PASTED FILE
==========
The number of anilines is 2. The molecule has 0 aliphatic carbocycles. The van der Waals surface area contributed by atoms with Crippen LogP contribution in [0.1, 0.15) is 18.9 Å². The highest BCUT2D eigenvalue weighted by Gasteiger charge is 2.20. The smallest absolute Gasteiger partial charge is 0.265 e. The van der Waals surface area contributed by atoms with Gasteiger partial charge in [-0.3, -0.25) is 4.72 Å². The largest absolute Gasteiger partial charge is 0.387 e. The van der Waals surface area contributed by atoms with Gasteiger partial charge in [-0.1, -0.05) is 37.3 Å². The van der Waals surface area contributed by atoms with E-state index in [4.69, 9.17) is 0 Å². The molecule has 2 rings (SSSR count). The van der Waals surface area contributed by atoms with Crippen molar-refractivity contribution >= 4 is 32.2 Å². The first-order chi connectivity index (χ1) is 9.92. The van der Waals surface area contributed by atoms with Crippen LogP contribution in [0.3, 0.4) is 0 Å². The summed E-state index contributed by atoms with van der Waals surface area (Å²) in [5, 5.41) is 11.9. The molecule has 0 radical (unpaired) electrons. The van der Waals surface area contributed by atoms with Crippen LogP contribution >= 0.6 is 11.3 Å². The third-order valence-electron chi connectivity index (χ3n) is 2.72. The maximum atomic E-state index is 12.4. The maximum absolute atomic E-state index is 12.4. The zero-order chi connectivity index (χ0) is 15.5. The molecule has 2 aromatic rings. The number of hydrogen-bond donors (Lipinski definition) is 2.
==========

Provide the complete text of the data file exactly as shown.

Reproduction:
The number of anilines is 2. The molecule has 0 aliphatic carbocycles. The van der Waals surface area contributed by atoms with Crippen LogP contribution in [0.1, 0.15) is 18.9 Å². The highest BCUT2D eigenvalue weighted by Gasteiger charge is 2.20. The smallest absolute Gasteiger partial charge is 0.265 e. The van der Waals surface area contributed by atoms with Gasteiger partial charge in [-0.3, -0.25) is 4.72 Å². The largest absolute Gasteiger partial charge is 0.387 e. The van der Waals surface area contributed by atoms with Gasteiger partial charge in [-0.1, -0.05) is 37.3 Å². The van der Waals surface area contributed by atoms with E-state index in [4.69, 9.17) is 0 Å². The molecule has 2 rings (SSSR count). The van der Waals surface area contributed by atoms with Crippen molar-refractivity contribution >= 4 is 32.2 Å². The first-order chi connectivity index (χ1) is 9.92. The van der Waals surface area contributed by atoms with Crippen LogP contribution in [0.3, 0.4) is 0 Å². The summed E-state index contributed by atoms with van der Waals surface area (Å²) in [5, 5.41) is 11.9. The molecule has 0 radical (unpaired) electrons. The van der Waals surface area contributed by atoms with Crippen LogP contribution >= 0.6 is 11.3 Å². The third-order valence-electron chi connectivity index (χ3n) is 2.72. The maximum atomic E-state index is 12.4. The maximum absolute atomic E-state index is 12.4. The zero-order chi connectivity index (χ0) is 15.5. The molecule has 2 aromatic rings. The number of hydrogen-bond donors (Lipinski definition) is 2.